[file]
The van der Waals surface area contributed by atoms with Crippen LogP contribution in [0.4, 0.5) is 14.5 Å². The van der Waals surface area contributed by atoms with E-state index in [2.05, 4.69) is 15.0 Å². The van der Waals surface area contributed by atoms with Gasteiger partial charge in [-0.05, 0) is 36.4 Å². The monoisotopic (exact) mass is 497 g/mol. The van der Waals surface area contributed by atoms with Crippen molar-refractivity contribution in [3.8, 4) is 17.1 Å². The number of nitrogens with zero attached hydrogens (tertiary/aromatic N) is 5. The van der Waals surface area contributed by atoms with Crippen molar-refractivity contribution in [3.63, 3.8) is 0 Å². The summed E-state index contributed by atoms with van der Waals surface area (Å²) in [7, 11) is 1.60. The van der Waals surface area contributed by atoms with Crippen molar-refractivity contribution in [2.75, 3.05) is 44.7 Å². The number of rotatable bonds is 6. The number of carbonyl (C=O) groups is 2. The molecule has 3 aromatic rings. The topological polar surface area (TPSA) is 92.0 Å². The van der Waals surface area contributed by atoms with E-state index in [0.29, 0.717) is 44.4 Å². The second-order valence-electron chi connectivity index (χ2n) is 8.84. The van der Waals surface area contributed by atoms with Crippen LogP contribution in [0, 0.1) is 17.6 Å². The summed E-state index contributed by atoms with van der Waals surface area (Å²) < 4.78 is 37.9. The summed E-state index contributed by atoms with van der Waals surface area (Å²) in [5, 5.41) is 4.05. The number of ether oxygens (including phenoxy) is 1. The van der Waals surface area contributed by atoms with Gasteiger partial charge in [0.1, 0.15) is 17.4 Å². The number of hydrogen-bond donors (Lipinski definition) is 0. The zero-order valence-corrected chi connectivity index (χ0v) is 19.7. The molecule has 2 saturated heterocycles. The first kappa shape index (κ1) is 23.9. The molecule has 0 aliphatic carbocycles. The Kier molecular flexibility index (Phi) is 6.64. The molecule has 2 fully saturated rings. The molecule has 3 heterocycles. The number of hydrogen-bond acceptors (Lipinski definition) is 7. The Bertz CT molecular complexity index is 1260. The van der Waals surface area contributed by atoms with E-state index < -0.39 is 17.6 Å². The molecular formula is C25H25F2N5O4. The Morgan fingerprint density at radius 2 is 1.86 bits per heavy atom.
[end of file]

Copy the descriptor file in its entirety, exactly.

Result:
The van der Waals surface area contributed by atoms with Crippen LogP contribution in [0.4, 0.5) is 14.5 Å². The van der Waals surface area contributed by atoms with E-state index in [2.05, 4.69) is 15.0 Å². The van der Waals surface area contributed by atoms with Gasteiger partial charge in [-0.05, 0) is 36.4 Å². The monoisotopic (exact) mass is 497 g/mol. The van der Waals surface area contributed by atoms with Crippen molar-refractivity contribution in [3.8, 4) is 17.1 Å². The number of nitrogens with zero attached hydrogens (tertiary/aromatic N) is 5. The van der Waals surface area contributed by atoms with Crippen molar-refractivity contribution in [3.63, 3.8) is 0 Å². The summed E-state index contributed by atoms with van der Waals surface area (Å²) in [7, 11) is 1.60. The van der Waals surface area contributed by atoms with Crippen molar-refractivity contribution in [2.75, 3.05) is 44.7 Å². The number of rotatable bonds is 6. The number of carbonyl (C=O) groups is 2. The molecule has 3 aromatic rings. The topological polar surface area (TPSA) is 92.0 Å². The van der Waals surface area contributed by atoms with E-state index in [0.29, 0.717) is 44.4 Å². The second-order valence-electron chi connectivity index (χ2n) is 8.84. The van der Waals surface area contributed by atoms with Crippen LogP contribution in [0, 0.1) is 17.6 Å². The summed E-state index contributed by atoms with van der Waals surface area (Å²) < 4.78 is 37.9. The summed E-state index contributed by atoms with van der Waals surface area (Å²) in [5, 5.41) is 4.05. The number of ether oxygens (including phenoxy) is 1. The van der Waals surface area contributed by atoms with Gasteiger partial charge in [0.1, 0.15) is 17.4 Å². The number of hydrogen-bond donors (Lipinski definition) is 0. The zero-order valence-corrected chi connectivity index (χ0v) is 19.7. The molecule has 2 saturated heterocycles. The first kappa shape index (κ1) is 23.9. The molecule has 0 aliphatic carbocycles. The Kier molecular flexibility index (Phi) is 6.64. The molecule has 2 fully saturated rings. The molecule has 3 heterocycles. The number of hydrogen-bond acceptors (Lipinski definition) is 7. The Bertz CT molecular complexity index is 1260. The van der Waals surface area contributed by atoms with E-state index < -0.39 is 17.6 Å². The molecular formula is C25H25F2N5O4. The Morgan fingerprint density at radius 2 is 1.86 bits per heavy atom.